Posted on March 1, 2010 -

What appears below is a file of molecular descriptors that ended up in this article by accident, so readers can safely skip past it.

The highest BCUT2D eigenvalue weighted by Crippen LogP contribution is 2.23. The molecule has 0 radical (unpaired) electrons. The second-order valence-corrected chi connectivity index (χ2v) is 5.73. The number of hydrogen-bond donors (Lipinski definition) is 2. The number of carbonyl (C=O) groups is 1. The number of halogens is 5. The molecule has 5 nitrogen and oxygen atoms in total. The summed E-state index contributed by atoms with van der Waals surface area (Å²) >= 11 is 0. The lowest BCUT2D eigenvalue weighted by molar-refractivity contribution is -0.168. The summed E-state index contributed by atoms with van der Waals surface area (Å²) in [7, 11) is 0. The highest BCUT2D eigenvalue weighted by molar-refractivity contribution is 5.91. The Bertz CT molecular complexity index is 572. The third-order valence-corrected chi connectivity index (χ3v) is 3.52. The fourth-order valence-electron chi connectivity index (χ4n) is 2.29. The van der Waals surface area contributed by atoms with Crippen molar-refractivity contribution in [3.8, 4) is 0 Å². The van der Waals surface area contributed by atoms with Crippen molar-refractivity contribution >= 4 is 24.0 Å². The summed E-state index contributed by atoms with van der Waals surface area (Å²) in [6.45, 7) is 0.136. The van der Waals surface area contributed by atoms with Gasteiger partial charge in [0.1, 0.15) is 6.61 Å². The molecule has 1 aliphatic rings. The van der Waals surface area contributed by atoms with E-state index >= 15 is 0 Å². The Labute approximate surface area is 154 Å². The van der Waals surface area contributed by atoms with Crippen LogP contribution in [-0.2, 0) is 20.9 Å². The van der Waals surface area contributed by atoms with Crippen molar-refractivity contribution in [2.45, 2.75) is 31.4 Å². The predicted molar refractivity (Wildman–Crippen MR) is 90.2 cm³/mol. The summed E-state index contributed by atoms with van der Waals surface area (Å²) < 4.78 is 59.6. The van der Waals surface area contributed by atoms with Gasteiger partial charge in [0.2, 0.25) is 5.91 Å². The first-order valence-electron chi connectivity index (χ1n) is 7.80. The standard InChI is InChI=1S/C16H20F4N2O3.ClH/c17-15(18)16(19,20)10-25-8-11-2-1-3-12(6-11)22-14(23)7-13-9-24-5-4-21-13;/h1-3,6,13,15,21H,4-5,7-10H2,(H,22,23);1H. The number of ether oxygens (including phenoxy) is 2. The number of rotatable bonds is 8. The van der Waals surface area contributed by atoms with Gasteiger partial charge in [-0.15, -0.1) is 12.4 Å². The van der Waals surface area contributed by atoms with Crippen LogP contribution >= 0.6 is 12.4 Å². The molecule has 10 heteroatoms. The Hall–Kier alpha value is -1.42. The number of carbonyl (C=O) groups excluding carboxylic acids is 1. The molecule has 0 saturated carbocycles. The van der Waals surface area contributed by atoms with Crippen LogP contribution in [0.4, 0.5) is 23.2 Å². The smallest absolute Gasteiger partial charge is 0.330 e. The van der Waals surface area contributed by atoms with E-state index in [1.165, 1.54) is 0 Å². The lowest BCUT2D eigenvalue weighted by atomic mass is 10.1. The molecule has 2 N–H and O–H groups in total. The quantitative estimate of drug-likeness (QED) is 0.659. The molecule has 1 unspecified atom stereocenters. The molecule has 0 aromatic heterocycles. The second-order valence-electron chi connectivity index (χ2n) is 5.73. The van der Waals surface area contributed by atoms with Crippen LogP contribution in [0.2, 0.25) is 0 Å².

Bon Jovi was born into the rock and roll world sometime in the year of 1984 with their self-titled album. Their second album, 7800° Fahrenheit followed, but it wasn’t until their third, Slippery When Wet, that Jon Bon Jovi, Richie Sambora, Alec John Such, David Bryan and Tico Torres became a house-hold name with their catchy-yet-thought-provoking tunes about having fun, boy/girl relationships, and friendship. By the time their fourth album, New Jersey, hit the hungry public they had become one of the biggest rock acts of the 80s.The 90s arrived, proving to be a treacherous road for many of the 80s rock bands, but not so for Bon Jovi. In 1990-91, we saw the growth of both Jon Bon Jovi and Richie Sambora with their solo projects, Blaze of Glory and Stranger In This Town during a period of uncertainty within the band. By 1992, Bon Jovi was ready to take on the world with Keep The Faith and shortly thereafter with Crossroads, their greatest hits album, leaving Bon Jovi very much on the rock and roll map. This year, in 1995, marked the departure of bassist Alec John Such and the release of their most recent effort, These Days — an album that shows a deep maturity and keen insight into a 90s world full of agitation, desperation, loss of hope and a lack of heroes.The album opens with a hard-hitting “Hey God”, which explores issues of poverty, violence and hard times in today’s world, while questioning God’s presence as these tragedies go unchecked. “Something For The Pain” begins with windchime-sounding keyboards and a forceful guitar intro. The song has a catchy feel, a harmonious chorus, and thought-provoking lyrics about needing someone or something to get you through those painful blues. Richie and Jon add a nice effect to the song by singing separate verses at the same time during the bridge. “Damned” is an all-out jam with a funky rhythm and soaring vocals by Jon, who sings about being involved with a married woman. With a crunchy beat and flavorful horns this song can only prove to be great live. “My Guitar Lies Bleeding In My Arms” is eerie-sounding and dismal both musically and vocally, telling the torture of being hit with writer’s block. “If That’s What It Takes” provides us with a positive outlook on being there for your partner in a relationship and trusting that person, even though that trust has been broken in the past. The ballads are plentiful on this album, but they are all very unique in their own right. “This Ain’t A Love Song” is a break-up song that paints beautiful pictures lyrically, laced with engaging keyboards and R&B vocals. “Lie To Me” is a relationship song about having some hope left as long as your soul mate believes in you because, without that, there would be nothing left. Musically, it’s backed with melodic keyboards and guitars, while Richie croons softly in the background. “(It’s Hard) Letting You Go” uses picturesque lyrical prose telling a gut-wrenching story about grieving the loss of someone you love very much, backed up by a simple, yet enchanting guitar melody. “Heart’s Breaking Even” is another break-up song about calling quits on a relationship before it’s too late, providing a waltzy, soulful rhythm. The title song, “These Days” begins with an exquisite piano intro, leading into a sonorous guitar intro. The clever lyrics, sung soulfully by Jon, paints a very real picture of today’s world of lost innocence, irrevocable heroes, and dreams hard to grasp. The most depressing song of the album, “Something To Believe In” proposes a sense of hopelessness about friendships, religion, and circumstances. Backed by a tribal drum beat and tambourine, and punctuated with a series of “heys” by Richie, this song proves to be the most cynical on the album. “Diamond Ring” wraps up the album with simple, yet meaningful lyrics, wrapped around an euphonious acoustic guitar. Jon’s clear, aesthetic vocals and Richie’s backups makes this short, yet charming song complete.These Days is a wonderful, mature collaboration that is very real and insightful lyrically, while it shows off Jon’s incredible vocal abilities and the band’s unbelievable musical expertise. Despite the excellence of this album, some masterpieces have been pitifully left out. One standout, “Lonely At The Top” is another simple acoustic number about a girl’s father who committed suicide because he couldn’t deal with his fame any longer. Beautifully written and sung, it touches the heart. Another standout, “Bitter Wine” is another ballad filled with poignant piano, ethereal guitars, and tender vocals, and is lyrically bittersweet and elegant. Three other gems, “All I Want Is Everything” shows the boys can still write a kicking rock tune, “When She Comes” is mellow, yet catchy with it’s driving bass rhythm, and “The End” is whimsical and delightful. “Wedding Day”, an upbeat ballad flavored with a tad of county influence, is melodic and wistful, diplaying Jon’s intrinsically exquisite voice. One tune that I don’t particularly care for is “Prostitute” , which I find too divergent and eccentric, making it more reminiscent of Nirvana.Bon Jovi doesn’t need to prove they are a 90s band; they’ve already done so. They mix what they know with new, flavorful ideas that keep their music refreshing and always moving forward. They never regurgitate past albums, as each one sounds significantly different from the other. They continue to improve musically, lyrically, and vocally, while they remain charming performers live. What’s more, they’re even nice guys. These Days , as with their previous works, proves to be another hit.